How to… aw, forget it.

I admit, when I started this post, I was struggling. Maybe it’s because keeping up a marathon-cross-training regimen is difficult, or maybe because it’s just impossible. How many marathoners PR after being injured? Are my goals unrealistic?

In another internet search (because google is my magic crystal ball), I found this article: “can’t run, can still train”. It made me feel a lot more positive. It also serves as a good slider for my recount of a workout I did today, to make up for the 8 x 800s I missed.

You can call me crazy, but I really love interval workouts. I love the anticipation as I head to the track, prepare my water bottle, and limber up. The warm-up laps and the dynamic stretches are like foreplay, and walking up to the starting line for the first interval always gets a spike of adrenaline going. Of course, the first interval is always easy, not quite max effort, but good time. Then, the challenge is to get through the recovery well enough to start the next one strong. I love to challenge myself to go faster each time, to see the miles add up without the same monotony of an easy or long run. I love the final interval where I know I don’t have any left, and I can give it everything I’ve got. Unfortunately, this is the third week I’ve missed my intervals.


but here’s what: I wrote some job applications and went to the gym. There, I changed into my workout clothes, saw I didn’t have my headphone (damnit!) and got on the elliptical machine. I did 1,6 km (that’s a mile) at moderate to high intensity to warm-up, and then I went to the spinning room- thankfully empty.

No one had used this spinner since the last time I was there, so I didn’t even need to adjust it. I opened my clock app and opened the stop-watch, started it,  and spun easily for 90 sec.s. Then, I upped the intensity and went as fast as I could go… After about 1 minute, I upped the resistance, got out of the seat, and then also went as fast as I could go. I upped a little more and, got into sprint position and, you guessed it, went as fast as I could go. After 3.5 minutes of this fast stuff (and feeling my heart rate rise), I dropped the resistance and spun easily again. 90 seconds later, it was round two. I did this for 10 rounds and at the end of the tenth one, Skrillex “Bangarang” (seriously, that song makes me GO) came on my iPod that I was using as a mini stereo, so I did another 55 seconds to finish out the song.  I got of the spinner, stretched out a bit, and then went back to the elliptical for a 1,6 km cool-down. My heart rate maxed out at 167, so I think I worked decently hard enough while spinning. The elliptical doesn’t replace running at all- but nothing really does. Feeling self-pity, I hopped on the treadmill for a bit… I made it 300 meters before deciding: no, not ready.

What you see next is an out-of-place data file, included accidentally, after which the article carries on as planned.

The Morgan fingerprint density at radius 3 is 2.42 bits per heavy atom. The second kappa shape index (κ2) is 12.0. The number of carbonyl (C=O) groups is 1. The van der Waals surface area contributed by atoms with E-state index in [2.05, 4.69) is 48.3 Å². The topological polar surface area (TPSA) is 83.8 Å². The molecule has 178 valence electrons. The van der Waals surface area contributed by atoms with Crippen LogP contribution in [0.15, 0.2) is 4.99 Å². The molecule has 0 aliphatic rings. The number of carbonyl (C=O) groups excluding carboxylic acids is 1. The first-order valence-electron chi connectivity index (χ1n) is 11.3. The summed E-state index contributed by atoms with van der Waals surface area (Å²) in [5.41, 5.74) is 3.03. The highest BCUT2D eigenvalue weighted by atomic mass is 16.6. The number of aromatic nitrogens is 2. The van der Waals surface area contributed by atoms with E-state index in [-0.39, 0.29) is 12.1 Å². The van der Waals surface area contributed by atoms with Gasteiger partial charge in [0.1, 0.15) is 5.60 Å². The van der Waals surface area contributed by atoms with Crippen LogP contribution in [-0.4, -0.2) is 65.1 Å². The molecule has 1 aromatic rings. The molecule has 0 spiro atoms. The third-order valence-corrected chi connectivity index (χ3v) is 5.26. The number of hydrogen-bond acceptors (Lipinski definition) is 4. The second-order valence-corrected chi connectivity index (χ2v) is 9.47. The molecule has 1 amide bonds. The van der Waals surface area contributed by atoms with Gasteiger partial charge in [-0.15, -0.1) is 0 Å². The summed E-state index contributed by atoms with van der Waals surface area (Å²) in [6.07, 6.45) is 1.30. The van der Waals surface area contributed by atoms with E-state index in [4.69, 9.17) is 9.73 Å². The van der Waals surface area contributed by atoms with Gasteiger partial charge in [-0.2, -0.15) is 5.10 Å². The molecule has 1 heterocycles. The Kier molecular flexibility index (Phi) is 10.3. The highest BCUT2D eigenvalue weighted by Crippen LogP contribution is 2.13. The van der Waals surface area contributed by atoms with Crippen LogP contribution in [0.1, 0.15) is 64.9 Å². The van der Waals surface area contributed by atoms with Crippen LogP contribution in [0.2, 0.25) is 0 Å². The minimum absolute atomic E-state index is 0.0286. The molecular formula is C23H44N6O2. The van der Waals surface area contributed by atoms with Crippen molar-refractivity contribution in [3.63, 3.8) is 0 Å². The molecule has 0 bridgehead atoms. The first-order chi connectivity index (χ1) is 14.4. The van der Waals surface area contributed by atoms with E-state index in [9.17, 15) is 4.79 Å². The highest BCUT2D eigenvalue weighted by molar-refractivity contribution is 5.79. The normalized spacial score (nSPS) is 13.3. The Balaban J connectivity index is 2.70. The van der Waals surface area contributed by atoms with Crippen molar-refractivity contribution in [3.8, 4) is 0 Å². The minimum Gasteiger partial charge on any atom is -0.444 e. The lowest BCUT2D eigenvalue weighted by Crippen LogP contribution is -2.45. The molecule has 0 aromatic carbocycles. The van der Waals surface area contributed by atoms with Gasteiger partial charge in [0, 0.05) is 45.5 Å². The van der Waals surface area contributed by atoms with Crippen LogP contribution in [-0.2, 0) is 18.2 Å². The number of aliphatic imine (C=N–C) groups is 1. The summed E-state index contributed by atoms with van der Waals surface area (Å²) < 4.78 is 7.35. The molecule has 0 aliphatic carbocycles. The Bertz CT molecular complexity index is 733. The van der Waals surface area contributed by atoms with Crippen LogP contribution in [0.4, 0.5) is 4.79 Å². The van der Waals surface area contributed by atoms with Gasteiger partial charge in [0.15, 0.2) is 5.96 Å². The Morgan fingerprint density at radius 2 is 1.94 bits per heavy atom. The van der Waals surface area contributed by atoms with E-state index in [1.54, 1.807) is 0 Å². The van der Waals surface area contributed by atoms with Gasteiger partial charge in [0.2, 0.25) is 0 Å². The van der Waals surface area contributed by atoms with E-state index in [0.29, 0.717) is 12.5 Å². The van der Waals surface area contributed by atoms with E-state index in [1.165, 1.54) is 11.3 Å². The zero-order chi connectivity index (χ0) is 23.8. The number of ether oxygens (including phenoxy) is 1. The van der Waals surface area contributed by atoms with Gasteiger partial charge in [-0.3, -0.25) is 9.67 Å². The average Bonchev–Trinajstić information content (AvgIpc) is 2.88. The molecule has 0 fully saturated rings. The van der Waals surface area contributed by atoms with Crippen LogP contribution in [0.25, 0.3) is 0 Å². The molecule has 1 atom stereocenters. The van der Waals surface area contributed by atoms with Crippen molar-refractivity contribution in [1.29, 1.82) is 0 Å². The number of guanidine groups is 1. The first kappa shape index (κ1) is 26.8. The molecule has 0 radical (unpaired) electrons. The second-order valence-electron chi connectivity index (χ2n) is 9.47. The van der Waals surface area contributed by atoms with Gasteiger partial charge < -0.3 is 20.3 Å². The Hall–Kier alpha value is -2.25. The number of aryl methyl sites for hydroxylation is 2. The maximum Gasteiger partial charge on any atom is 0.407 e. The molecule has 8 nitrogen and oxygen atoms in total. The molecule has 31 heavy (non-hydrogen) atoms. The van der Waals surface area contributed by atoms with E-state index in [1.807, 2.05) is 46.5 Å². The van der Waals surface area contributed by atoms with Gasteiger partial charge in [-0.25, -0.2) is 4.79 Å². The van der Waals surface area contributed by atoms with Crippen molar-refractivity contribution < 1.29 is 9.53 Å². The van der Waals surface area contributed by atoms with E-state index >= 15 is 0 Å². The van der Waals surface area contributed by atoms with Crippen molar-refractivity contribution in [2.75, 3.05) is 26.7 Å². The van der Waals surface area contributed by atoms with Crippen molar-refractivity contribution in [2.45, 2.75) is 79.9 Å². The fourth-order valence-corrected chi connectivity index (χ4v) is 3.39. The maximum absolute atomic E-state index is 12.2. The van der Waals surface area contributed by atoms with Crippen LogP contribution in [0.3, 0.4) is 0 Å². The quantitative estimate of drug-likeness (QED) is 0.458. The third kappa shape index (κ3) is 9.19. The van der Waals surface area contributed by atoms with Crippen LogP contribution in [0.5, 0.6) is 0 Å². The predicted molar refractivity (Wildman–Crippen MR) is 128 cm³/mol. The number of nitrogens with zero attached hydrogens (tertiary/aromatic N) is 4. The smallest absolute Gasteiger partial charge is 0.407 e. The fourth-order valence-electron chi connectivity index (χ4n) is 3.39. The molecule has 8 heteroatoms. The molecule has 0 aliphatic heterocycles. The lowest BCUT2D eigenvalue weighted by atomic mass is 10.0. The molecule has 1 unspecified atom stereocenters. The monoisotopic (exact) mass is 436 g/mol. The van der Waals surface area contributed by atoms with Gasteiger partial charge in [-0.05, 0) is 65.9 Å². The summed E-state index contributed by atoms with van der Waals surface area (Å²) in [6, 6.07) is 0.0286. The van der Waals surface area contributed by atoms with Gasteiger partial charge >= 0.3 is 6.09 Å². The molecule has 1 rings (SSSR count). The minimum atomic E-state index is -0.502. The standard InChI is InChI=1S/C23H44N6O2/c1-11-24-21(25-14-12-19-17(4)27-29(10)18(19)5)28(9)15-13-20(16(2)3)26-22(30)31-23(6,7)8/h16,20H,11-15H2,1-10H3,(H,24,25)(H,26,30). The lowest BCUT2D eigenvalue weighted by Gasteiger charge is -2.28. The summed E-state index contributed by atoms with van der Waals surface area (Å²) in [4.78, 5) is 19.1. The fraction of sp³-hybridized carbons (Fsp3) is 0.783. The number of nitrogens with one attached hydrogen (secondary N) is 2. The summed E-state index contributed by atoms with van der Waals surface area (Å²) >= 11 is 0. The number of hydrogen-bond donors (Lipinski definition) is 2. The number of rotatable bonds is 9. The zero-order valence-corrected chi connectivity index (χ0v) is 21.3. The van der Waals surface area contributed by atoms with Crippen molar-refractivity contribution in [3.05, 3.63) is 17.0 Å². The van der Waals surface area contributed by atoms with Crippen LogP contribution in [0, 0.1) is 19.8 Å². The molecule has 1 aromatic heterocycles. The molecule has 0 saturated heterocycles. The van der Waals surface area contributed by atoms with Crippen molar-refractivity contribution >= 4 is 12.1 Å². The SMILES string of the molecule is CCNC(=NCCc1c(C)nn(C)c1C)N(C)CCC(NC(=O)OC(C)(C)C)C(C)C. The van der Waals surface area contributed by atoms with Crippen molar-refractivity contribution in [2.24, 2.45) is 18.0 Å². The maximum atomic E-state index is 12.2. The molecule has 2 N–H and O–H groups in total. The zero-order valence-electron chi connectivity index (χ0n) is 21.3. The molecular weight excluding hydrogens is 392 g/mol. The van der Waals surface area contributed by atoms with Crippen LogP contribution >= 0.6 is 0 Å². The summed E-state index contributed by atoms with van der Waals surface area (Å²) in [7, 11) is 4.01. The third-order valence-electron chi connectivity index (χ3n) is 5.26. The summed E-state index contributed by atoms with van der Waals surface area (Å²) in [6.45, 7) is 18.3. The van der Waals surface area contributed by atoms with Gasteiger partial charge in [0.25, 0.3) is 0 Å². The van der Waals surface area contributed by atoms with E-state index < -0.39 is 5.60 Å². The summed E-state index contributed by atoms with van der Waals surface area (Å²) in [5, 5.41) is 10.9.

So, I don’t have my aqua belt on me, I don’t have an ellipti-go, and I sure as hell don’t have an alter-g treadmill. I couldn’t even afford the cheapest treadmill on the market. The one thing I do have, though, is a gym I can go to and they have elliptical machines and spinners. I can use both of these to try and get my game on. Next time, I’m bringing my heart rate monitor, so that I can make sure my HR goes above 160 for 67% of the workout.

The remaining challenge left to conquer is that cross-training usually has to be done for more time than the running would have been. Considering that marathon training is already an incredibly time-intensive activity, trying to replicate the training with cross-training activities is almost impossible. For example, Tuesday was long run day- 20 miles. My plan called for accomplishing that in 3 hours. If I follow the advice of 1.5 times the running time, I would have had to workout for 4.5 hours. Um… that’s not really an option- but maybe, if I’m not running-ready in time for my next 20 miler in two weeks, maybe I can make it an option. That’s dedication for you, I guess.